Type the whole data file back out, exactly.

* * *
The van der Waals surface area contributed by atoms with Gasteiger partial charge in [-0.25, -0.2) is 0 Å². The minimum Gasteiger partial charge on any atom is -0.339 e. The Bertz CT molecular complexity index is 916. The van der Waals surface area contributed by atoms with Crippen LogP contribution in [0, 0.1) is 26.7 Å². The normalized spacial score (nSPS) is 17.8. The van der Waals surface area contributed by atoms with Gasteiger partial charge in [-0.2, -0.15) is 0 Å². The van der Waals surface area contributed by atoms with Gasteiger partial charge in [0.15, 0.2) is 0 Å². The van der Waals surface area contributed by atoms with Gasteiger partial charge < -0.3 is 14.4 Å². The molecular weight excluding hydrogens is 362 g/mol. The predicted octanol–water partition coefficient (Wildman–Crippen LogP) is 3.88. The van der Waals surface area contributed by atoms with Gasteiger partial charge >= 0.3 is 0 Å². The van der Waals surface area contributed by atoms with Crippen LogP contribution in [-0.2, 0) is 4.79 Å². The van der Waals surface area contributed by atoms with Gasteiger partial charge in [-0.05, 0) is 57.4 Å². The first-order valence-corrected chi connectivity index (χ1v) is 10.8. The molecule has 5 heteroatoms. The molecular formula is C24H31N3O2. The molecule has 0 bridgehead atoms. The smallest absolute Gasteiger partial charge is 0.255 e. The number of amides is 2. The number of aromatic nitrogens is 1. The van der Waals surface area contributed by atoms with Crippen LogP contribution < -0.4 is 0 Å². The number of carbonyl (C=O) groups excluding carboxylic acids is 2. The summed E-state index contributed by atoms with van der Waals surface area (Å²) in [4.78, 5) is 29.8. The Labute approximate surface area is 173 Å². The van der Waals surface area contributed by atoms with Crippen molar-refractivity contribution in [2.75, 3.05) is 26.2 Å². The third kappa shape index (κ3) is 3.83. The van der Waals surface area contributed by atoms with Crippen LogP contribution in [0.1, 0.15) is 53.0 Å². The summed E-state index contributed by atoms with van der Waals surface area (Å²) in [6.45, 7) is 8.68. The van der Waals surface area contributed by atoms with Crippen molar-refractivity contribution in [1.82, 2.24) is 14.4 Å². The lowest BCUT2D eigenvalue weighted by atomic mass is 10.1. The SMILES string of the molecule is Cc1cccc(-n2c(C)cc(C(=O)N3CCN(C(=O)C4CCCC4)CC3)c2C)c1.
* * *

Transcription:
The van der Waals surface area contributed by atoms with Gasteiger partial charge in [-0.25, -0.2) is 0 Å². The minimum Gasteiger partial charge on any atom is -0.339 e. The Bertz CT molecular complexity index is 916. The van der Waals surface area contributed by atoms with Crippen LogP contribution in [0, 0.1) is 26.7 Å². The normalized spacial score (nSPS) is 17.8. The van der Waals surface area contributed by atoms with Gasteiger partial charge in [-0.2, -0.15) is 0 Å². The van der Waals surface area contributed by atoms with Gasteiger partial charge in [0.15, 0.2) is 0 Å². The van der Waals surface area contributed by atoms with Gasteiger partial charge < -0.3 is 14.4 Å². The molecular weight excluding hydrogens is 362 g/mol. The predicted octanol–water partition coefficient (Wildman–Crippen LogP) is 3.88. The van der Waals surface area contributed by atoms with Gasteiger partial charge >= 0.3 is 0 Å². The van der Waals surface area contributed by atoms with Crippen LogP contribution in [-0.2, 0) is 4.79 Å². The van der Waals surface area contributed by atoms with Gasteiger partial charge in [-0.05, 0) is 57.4 Å². The first-order valence-corrected chi connectivity index (χ1v) is 10.8. The molecule has 5 heteroatoms. The molecular formula is C24H31N3O2. The molecule has 0 bridgehead atoms. The smallest absolute Gasteiger partial charge is 0.255 e. The number of amides is 2. The number of aromatic nitrogens is 1. The van der Waals surface area contributed by atoms with Crippen LogP contribution < -0.4 is 0 Å². The number of carbonyl (C=O) groups excluding carboxylic acids is 2. The summed E-state index contributed by atoms with van der Waals surface area (Å²) in [4.78, 5) is 29.8. The Labute approximate surface area is 173 Å². The van der Waals surface area contributed by atoms with Crippen molar-refractivity contribution in [2.75, 3.05) is 26.2 Å². The third kappa shape index (κ3) is 3.83. The van der Waals surface area contributed by atoms with Crippen LogP contribution in [0.1, 0.15) is 53.0 Å². The summed E-state index contributed by atoms with van der Waals surface area (Å²) in [6.45, 7) is 8.68. The van der Waals surface area contributed by atoms with Crippen molar-refractivity contribution in [1.82, 2.24) is 14.4 Å². The lowest BCUT2D eigenvalue weighted by atomic mass is 10.1. The SMILES string of the molecule is Cc1cccc(-n2c(C)cc(C(=O)N3CCN(C(=O)C4CCCC4)CC3)c2C)c1.